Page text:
Sony shut down a second online gaming site yesterday and admitted a further 24 million customers had their personal information stolen, only a day after apologising for another breach.
The company disabled the Sony Online Entertainment system early yesterday morning.
It revealed a cyber attack had netted the personal details of 24.6 million PC games customers and the details of 12,700 credit cards.
A separate break-in to the Sony PlayStation network affected 77 million users.
Top Sony executives bowed in apology for the breach - which was revealed last week - at a news conference in Tokyo on Sunday.
Sony New Zealand told the Herald that more than 235,000 New Zealand PlayStation online accounts had been hacked.
But the company said the number of accounts was not the number of people affected as many users had multiple accounts.
It would not confirm how many New Zealand credit card numbers were potentially held by the hackers.
"Of the 77 million PSN accounts worldwide, 10 million had credit cards attached. However, it is important to note that the entire credit card table was encrypted and we have no evidence that credit card data was taken."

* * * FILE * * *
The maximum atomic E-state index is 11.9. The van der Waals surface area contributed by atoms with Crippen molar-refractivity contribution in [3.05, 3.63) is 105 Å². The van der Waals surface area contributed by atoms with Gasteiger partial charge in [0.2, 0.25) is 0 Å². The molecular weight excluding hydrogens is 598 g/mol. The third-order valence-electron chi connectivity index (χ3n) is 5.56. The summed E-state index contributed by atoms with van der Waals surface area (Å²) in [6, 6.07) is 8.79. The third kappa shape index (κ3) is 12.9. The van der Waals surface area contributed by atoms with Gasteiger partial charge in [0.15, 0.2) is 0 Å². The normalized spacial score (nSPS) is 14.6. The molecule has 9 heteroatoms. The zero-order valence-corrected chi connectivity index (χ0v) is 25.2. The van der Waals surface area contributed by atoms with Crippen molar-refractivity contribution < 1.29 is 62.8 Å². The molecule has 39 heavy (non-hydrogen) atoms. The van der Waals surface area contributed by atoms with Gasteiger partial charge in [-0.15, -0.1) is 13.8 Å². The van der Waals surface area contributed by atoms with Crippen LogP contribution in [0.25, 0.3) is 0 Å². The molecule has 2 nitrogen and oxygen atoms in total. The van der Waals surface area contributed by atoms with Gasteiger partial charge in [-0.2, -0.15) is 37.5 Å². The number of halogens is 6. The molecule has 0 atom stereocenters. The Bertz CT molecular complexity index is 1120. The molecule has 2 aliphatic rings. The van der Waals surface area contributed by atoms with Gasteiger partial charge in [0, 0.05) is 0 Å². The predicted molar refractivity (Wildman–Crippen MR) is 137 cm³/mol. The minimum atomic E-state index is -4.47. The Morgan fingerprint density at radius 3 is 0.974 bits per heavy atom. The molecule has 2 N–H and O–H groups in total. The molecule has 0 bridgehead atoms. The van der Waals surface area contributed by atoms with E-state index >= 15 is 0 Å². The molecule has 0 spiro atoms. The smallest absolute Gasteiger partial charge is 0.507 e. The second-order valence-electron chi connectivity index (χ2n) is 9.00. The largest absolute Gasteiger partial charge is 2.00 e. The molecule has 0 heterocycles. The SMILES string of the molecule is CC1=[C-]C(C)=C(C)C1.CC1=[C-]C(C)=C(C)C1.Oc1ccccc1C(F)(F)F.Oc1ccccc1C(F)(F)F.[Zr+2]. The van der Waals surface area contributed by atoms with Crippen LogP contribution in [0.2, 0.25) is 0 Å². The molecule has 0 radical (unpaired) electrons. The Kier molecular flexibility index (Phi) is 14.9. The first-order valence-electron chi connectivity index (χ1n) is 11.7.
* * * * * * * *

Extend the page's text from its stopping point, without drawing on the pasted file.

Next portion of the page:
Japan, Australia, the US, and Britain are investigating the data theft, which included people's names, email and physical addresses, birthdates, passwords and security questions.
New Zealand's Privacy Commissioner Marie Shroff said the data breach was "very concerning" and her office was in touch with overseas investigators.
The commissioner urged those affected to monitor their credit card statements for unusual activity and consider changing card numbers if they were concerned.
Police have given the same advice, but said they were not aware of any incidents relating to the data theft.
In response to reports that stolen information was being offered for sale on underground forums, Sony New Zealand said: "To our knowledge there is no truth to the reports that lists have been offered for sale."
Auckland University professor of computer science Clark Thomborson said Sony's encryption of credit card data could easily be overcome by hackers.
The theft of passwords was probably more severe because people often used the same passwords across multiple accounts, he said.
"You can lose your identity really quickly with a reused password. And heaven forbid you use the same password on your PlayStation as you did on your bank account."